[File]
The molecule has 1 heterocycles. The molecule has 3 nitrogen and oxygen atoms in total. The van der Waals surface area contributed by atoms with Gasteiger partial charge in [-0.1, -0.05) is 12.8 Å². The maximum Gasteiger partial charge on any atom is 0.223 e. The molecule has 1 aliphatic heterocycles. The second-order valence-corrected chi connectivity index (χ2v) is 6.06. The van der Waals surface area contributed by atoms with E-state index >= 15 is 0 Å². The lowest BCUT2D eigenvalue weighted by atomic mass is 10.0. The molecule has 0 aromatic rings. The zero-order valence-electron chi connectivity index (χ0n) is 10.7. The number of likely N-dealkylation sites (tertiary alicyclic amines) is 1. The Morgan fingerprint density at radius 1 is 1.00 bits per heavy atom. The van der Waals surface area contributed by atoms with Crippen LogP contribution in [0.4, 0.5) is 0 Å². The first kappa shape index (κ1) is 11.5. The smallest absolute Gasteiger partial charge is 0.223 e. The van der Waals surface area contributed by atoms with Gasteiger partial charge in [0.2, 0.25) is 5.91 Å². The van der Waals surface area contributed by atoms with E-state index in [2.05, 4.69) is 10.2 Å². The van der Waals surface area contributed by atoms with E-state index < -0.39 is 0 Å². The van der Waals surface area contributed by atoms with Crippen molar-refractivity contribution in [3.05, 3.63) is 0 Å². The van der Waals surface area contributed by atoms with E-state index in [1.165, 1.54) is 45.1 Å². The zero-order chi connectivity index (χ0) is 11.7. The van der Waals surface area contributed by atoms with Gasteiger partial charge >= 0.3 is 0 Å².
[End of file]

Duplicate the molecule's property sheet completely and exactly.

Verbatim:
The molecule has 1 heterocycles. The molecule has 3 nitrogen and oxygen atoms in total. The van der Waals surface area contributed by atoms with Gasteiger partial charge in [-0.1, -0.05) is 12.8 Å². The maximum Gasteiger partial charge on any atom is 0.223 e. The molecule has 1 aliphatic heterocycles. The second-order valence-corrected chi connectivity index (χ2v) is 6.06. The van der Waals surface area contributed by atoms with E-state index >= 15 is 0 Å². The lowest BCUT2D eigenvalue weighted by atomic mass is 10.0. The molecule has 0 aromatic rings. The zero-order valence-electron chi connectivity index (χ0n) is 10.7. The number of likely N-dealkylation sites (tertiary alicyclic amines) is 1. The Morgan fingerprint density at radius 1 is 1.00 bits per heavy atom. The van der Waals surface area contributed by atoms with Crippen LogP contribution in [0.4, 0.5) is 0 Å². The first kappa shape index (κ1) is 11.5. The smallest absolute Gasteiger partial charge is 0.223 e. The van der Waals surface area contributed by atoms with Gasteiger partial charge in [0.2, 0.25) is 5.91 Å². The van der Waals surface area contributed by atoms with E-state index in [2.05, 4.69) is 10.2 Å². The van der Waals surface area contributed by atoms with E-state index < -0.39 is 0 Å². The van der Waals surface area contributed by atoms with Crippen molar-refractivity contribution in [3.05, 3.63) is 0 Å². The van der Waals surface area contributed by atoms with E-state index in [1.165, 1.54) is 45.1 Å². The zero-order chi connectivity index (χ0) is 11.7. The van der Waals surface area contributed by atoms with Gasteiger partial charge >= 0.3 is 0 Å².